Photo by Ron Sinfelt.
Not often do waters become known as “trophy” fisheries. There are so many factors involved in creating — and then maintaining — a favorable environment to grow consistently big fish that it’s unusual for a lake or river to earn that reputation.
First of all, before any fishery can be tweaked and managed for optimum production, Mother Nature has to deal the water a good hand. If you don’t have that base to work from, managing for trophy fish won’t be as effective. Habitat, good water conditions, forage and weather patterns also play a role in getting the most out of an established fishery.
In recent years, the portion of the Cumberland River below Wolf Creek Dam in south-central Kentucky has blossomed into perhaps the highest-quality rainbow and brown trout fishery in the southeastern United States.
All the necessary characteristics are present in the environment, and the management has been right on target for the delicate balance required to create trophy trout.
Dave Dreves is a research fishery biologist for the Kentucky Department of Fish and Wildlife Resources (KDFWR) who monitors the Lake Cumberland tailwater trout fishery.
“Our most recent data,” he said, “indicates that our catch rate for quality trout in the Cumberland River puts us right there with more well-known fisheries, such as the White River in Arkansas, for example.”
Why is this portion of the Cumberland River better for trout than anywhere else in Kentucky? According to Dreves, the primary reason is the supply constant of cold water from the lake. This becomes vitally important during the summer months, when ambient air temperatures usually warm the water in most rivers and streams above the 70-degree mark.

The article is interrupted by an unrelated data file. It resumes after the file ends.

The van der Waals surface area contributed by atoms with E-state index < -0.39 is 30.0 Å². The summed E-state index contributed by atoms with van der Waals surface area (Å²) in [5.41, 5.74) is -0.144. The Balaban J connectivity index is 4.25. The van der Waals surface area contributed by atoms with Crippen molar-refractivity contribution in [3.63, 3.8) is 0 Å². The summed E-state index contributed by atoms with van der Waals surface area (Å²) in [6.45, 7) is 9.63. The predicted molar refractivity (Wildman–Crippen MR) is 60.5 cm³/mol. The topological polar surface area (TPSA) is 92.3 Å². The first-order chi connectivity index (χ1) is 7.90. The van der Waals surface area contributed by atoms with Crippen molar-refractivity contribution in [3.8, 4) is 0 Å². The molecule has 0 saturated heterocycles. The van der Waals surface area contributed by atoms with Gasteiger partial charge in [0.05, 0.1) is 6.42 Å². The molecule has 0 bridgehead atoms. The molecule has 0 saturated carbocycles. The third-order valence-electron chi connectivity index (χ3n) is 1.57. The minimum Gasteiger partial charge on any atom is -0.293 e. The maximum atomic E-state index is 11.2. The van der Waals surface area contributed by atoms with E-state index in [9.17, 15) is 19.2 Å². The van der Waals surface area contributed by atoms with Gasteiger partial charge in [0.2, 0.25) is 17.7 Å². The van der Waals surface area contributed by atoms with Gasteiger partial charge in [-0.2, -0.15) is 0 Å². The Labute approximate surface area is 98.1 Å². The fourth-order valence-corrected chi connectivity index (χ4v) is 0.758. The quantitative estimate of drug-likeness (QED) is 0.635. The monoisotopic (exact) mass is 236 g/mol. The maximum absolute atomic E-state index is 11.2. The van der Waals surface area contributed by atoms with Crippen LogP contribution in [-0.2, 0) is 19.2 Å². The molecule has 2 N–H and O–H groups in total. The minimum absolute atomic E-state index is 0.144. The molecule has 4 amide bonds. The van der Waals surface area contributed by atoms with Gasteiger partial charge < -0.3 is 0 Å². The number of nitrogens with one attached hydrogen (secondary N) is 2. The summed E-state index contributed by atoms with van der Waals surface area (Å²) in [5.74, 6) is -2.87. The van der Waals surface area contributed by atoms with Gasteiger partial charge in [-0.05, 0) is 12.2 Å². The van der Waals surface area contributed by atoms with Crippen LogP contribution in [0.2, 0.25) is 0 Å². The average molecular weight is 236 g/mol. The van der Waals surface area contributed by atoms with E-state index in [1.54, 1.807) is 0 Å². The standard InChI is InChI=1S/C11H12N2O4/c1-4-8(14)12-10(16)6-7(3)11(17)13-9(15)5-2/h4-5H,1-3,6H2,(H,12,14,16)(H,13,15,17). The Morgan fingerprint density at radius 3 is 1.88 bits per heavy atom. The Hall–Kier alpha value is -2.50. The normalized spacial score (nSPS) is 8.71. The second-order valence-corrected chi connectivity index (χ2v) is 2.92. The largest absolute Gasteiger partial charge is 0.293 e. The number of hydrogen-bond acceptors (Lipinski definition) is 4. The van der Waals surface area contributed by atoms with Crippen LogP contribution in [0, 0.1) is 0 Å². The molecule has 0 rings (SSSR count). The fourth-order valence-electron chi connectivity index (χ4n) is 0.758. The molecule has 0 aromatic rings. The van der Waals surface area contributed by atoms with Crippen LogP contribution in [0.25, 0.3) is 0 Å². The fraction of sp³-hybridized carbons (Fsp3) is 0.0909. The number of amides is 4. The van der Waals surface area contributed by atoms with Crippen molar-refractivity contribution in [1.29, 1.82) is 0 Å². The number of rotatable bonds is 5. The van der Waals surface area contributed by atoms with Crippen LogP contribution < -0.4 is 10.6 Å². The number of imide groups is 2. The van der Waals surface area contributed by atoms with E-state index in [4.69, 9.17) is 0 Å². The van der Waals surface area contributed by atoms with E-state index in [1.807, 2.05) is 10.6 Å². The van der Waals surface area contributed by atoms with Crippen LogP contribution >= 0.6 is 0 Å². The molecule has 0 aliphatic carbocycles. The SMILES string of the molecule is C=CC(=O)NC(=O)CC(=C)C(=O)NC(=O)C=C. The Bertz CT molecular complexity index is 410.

Above that point, it’s pretty hard to grow trophy trout. In temperatures in the high 60s, trout begin to suffer stress. When the mid-70s arrive, that stress leads to death pretty quickly. But not so in the Cumberland River.
To get an idea of how crucial the coldwater factor is, you only have to look at this past summer’s drought. The drastic lack of rainfall caused a reduction in the amount of water that could be released downstream from the lake.
While the drawdown continues for dam repairs on Cumberland, taking the lake level any lower than it already was just wasn’t a good option.
The result was that slowly but surely, as the summer got hotter and drier, the water temperatures began to creep up. Not enough cold water was coming through the gates from the lake to maintain the colder downstream water needed. Soon trout in the lower portion of the river were scrambling to find water cold enough to survive.
“We found that all the trout downstream were going to the mouths of tributaries, where the water coming in from the feeder streams was a little bit cooler, until they practically stopped running,” said Dreves.